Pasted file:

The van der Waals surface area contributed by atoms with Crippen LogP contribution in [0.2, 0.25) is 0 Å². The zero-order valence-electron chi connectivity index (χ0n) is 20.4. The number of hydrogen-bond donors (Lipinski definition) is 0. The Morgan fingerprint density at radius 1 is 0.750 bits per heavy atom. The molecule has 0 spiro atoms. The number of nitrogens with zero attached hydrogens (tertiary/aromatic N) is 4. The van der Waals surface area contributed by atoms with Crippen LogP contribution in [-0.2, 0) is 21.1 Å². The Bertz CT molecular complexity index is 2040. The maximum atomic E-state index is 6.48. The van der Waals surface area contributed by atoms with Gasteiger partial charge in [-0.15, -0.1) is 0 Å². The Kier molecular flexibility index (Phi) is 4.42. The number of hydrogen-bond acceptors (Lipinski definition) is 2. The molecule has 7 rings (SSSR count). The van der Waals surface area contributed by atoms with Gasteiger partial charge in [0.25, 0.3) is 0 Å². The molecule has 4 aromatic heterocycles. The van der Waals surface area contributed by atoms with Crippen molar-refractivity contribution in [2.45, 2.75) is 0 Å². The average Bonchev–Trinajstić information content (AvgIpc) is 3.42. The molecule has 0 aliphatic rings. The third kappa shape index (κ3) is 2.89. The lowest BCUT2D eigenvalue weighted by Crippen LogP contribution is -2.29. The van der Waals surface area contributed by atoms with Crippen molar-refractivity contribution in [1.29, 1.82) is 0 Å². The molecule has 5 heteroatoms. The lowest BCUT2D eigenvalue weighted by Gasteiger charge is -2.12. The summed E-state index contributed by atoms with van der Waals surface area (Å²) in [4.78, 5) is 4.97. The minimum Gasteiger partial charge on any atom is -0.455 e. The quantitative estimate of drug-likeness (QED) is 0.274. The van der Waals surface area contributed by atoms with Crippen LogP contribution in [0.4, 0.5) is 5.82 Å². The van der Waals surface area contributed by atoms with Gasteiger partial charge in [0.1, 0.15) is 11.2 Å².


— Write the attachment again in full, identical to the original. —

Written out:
The van der Waals surface area contributed by atoms with Crippen LogP contribution in [0.2, 0.25) is 0 Å². The zero-order valence-electron chi connectivity index (χ0n) is 20.4. The number of hydrogen-bond donors (Lipinski definition) is 0. The Morgan fingerprint density at radius 1 is 0.750 bits per heavy atom. The molecule has 0 spiro atoms. The number of nitrogens with zero attached hydrogens (tertiary/aromatic N) is 4. The van der Waals surface area contributed by atoms with Crippen LogP contribution in [-0.2, 0) is 21.1 Å². The Bertz CT molecular complexity index is 2040. The maximum atomic E-state index is 6.48. The van der Waals surface area contributed by atoms with Gasteiger partial charge in [-0.15, -0.1) is 0 Å². The Kier molecular flexibility index (Phi) is 4.42. The number of hydrogen-bond acceptors (Lipinski definition) is 2. The molecule has 7 rings (SSSR count). The van der Waals surface area contributed by atoms with Gasteiger partial charge in [0.25, 0.3) is 0 Å². The molecule has 4 aromatic heterocycles. The van der Waals surface area contributed by atoms with Crippen molar-refractivity contribution in [2.45, 2.75) is 0 Å². The average Bonchev–Trinajstić information content (AvgIpc) is 3.42. The molecule has 0 aliphatic rings. The third kappa shape index (κ3) is 2.89. The lowest BCUT2D eigenvalue weighted by Crippen LogP contribution is -2.29. The van der Waals surface area contributed by atoms with Crippen molar-refractivity contribution in [1.29, 1.82) is 0 Å². The molecule has 5 heteroatoms. The lowest BCUT2D eigenvalue weighted by Gasteiger charge is -2.12. The summed E-state index contributed by atoms with van der Waals surface area (Å²) in [4.78, 5) is 4.97. The minimum Gasteiger partial charge on any atom is -0.455 e. The quantitative estimate of drug-likeness (QED) is 0.274. The van der Waals surface area contributed by atoms with Crippen LogP contribution in [0.4, 0.5) is 5.82 Å². The van der Waals surface area contributed by atoms with Gasteiger partial charge in [0.1, 0.15) is 11.2 Å².